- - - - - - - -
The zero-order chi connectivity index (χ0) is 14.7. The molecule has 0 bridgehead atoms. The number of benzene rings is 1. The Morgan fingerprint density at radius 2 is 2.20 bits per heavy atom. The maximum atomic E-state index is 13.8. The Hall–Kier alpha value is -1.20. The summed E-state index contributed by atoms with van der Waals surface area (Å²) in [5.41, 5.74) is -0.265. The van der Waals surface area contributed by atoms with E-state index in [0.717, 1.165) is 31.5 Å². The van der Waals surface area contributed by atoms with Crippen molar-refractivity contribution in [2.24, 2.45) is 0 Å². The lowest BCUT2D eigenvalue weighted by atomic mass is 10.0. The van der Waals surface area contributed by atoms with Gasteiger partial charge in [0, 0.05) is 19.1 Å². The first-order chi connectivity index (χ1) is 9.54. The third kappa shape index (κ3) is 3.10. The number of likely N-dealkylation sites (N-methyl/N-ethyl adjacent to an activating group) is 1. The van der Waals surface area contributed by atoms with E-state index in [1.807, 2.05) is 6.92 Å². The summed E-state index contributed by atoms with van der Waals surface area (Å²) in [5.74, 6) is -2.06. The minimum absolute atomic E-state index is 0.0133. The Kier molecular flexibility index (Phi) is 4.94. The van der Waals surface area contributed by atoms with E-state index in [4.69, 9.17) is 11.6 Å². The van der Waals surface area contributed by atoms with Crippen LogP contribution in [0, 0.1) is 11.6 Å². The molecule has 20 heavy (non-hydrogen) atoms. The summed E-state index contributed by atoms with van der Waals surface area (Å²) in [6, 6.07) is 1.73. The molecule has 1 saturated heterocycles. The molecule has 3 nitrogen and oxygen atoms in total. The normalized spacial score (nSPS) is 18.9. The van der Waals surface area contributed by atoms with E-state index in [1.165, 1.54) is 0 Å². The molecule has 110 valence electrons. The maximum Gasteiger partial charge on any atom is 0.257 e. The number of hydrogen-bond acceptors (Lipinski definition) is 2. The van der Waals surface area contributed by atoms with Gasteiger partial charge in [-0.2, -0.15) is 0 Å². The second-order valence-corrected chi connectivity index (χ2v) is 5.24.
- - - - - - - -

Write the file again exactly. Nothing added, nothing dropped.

The zero-order chi connectivity index (χ0) is 14.7. The molecule has 0 bridgehead atoms. The number of benzene rings is 1. The Morgan fingerprint density at radius 2 is 2.20 bits per heavy atom. The maximum atomic E-state index is 13.8. The Hall–Kier alpha value is -1.20. The summed E-state index contributed by atoms with van der Waals surface area (Å²) in [5.41, 5.74) is -0.265. The van der Waals surface area contributed by atoms with E-state index in [0.717, 1.165) is 31.5 Å². The van der Waals surface area contributed by atoms with Crippen molar-refractivity contribution in [2.24, 2.45) is 0 Å². The lowest BCUT2D eigenvalue weighted by atomic mass is 10.0. The van der Waals surface area contributed by atoms with Gasteiger partial charge in [0, 0.05) is 19.1 Å². The first-order chi connectivity index (χ1) is 9.54. The third kappa shape index (κ3) is 3.10. The number of likely N-dealkylation sites (N-methyl/N-ethyl adjacent to an activating group) is 1. The van der Waals surface area contributed by atoms with E-state index in [1.807, 2.05) is 6.92 Å². The summed E-state index contributed by atoms with van der Waals surface area (Å²) in [5.74, 6) is -2.06. The minimum absolute atomic E-state index is 0.0133. The Kier molecular flexibility index (Phi) is 4.94. The van der Waals surface area contributed by atoms with E-state index in [4.69, 9.17) is 11.6 Å². The van der Waals surface area contributed by atoms with Crippen LogP contribution in [0, 0.1) is 11.6 Å². The molecule has 20 heavy (non-hydrogen) atoms. The summed E-state index contributed by atoms with van der Waals surface area (Å²) in [6, 6.07) is 1.73. The molecule has 1 saturated heterocycles. The molecule has 3 nitrogen and oxygen atoms in total. The normalized spacial score (nSPS) is 18.9. The van der Waals surface area contributed by atoms with E-state index in [1.165, 1.54) is 0 Å². The molecule has 110 valence electrons. The maximum Gasteiger partial charge on any atom is 0.257 e. The number of hydrogen-bond acceptors (Lipinski definition) is 2. The van der Waals surface area contributed by atoms with Gasteiger partial charge in [-0.2, -0.15) is 0 Å². The second-order valence-corrected chi connectivity index (χ2v) is 5.24.